Modern tattoo equipment is a simple combination of needles and tubes that pierce the skin quickly with minimal pain. Traditional tattoo equipment, unlike that used today, was more archaic, and tattooing was a more painful process.
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Wood and Bronze
Found in Abydos, Egypt, early tattoo equipment dates back to 3,000 B.C.E. and was made of wood and bronze. The wooden equipment was a long stick attached to a sharp end, while the bronze resembled long needles.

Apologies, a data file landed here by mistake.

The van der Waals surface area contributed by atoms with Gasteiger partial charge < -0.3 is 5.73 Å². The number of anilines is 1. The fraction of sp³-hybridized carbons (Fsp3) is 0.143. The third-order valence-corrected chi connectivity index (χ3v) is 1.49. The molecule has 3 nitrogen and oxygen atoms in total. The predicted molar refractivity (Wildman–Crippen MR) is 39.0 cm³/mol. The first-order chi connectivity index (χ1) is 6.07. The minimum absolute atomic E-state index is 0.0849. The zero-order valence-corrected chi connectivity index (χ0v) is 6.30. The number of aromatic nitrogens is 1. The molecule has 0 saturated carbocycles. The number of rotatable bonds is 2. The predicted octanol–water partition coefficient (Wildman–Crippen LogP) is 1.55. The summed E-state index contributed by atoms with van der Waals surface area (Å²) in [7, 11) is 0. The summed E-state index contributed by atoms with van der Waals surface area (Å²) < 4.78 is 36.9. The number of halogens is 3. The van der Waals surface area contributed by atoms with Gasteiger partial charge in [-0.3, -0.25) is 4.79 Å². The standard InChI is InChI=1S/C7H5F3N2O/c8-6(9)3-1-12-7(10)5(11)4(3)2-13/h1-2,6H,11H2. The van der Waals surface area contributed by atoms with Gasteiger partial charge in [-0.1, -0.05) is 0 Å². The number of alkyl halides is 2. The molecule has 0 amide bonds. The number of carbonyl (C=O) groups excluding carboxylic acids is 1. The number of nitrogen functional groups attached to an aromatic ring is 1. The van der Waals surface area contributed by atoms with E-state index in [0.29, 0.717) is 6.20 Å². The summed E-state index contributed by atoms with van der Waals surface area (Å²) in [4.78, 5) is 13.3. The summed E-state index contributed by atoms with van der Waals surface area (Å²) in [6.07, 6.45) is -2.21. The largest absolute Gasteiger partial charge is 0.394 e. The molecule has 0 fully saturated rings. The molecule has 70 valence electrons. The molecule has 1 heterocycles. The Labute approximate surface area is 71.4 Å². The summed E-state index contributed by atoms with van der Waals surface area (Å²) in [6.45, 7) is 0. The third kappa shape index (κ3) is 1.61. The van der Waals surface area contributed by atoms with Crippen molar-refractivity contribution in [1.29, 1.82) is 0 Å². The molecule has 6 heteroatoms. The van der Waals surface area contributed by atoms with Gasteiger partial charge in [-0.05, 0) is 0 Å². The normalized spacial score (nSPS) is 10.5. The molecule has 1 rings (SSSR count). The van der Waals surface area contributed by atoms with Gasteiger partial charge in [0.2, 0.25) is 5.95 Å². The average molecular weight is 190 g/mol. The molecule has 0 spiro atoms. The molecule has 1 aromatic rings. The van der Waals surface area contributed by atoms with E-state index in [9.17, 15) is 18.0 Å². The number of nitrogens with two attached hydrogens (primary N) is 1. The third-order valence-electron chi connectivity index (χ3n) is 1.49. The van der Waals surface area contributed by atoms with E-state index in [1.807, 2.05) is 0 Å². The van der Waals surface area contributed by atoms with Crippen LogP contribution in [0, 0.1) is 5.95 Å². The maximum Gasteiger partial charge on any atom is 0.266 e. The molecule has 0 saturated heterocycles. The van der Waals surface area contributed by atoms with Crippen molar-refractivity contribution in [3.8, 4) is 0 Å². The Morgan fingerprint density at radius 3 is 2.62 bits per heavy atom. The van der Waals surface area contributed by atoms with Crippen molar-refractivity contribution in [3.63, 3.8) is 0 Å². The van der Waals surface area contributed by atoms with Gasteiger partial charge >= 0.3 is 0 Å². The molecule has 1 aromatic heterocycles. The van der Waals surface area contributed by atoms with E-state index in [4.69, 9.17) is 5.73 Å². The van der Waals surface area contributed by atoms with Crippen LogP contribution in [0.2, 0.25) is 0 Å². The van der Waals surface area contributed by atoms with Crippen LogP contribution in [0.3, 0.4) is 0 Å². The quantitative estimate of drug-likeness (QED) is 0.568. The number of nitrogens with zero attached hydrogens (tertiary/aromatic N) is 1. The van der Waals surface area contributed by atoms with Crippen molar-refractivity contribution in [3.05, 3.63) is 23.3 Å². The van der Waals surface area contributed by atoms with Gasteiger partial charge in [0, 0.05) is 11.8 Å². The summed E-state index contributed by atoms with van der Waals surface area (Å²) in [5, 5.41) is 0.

Trebori needles were used for Japanese hand tattooing. Used even today by Trebori masters, these needles are dipped in inks and rhythmically tapped into the skin to create a design.
The Au is a traditional Polynesian comb of boar's tooth needles held together with a turtle shell and a wooden handle. The inks for this form of tattooing were made from soot and water.
Sak Yant is Thai for "magic tattoo" and is performed by monks using a sharpened bamboo stick (mai sak) and a metal spike (khem sak).
Maori Bone Chisel
The Maori people of New Zealand used a bone chisel to cut into the skin. Once the lines were cut, the chisel was coated with ink and tapped into the skin where the cuts were made.
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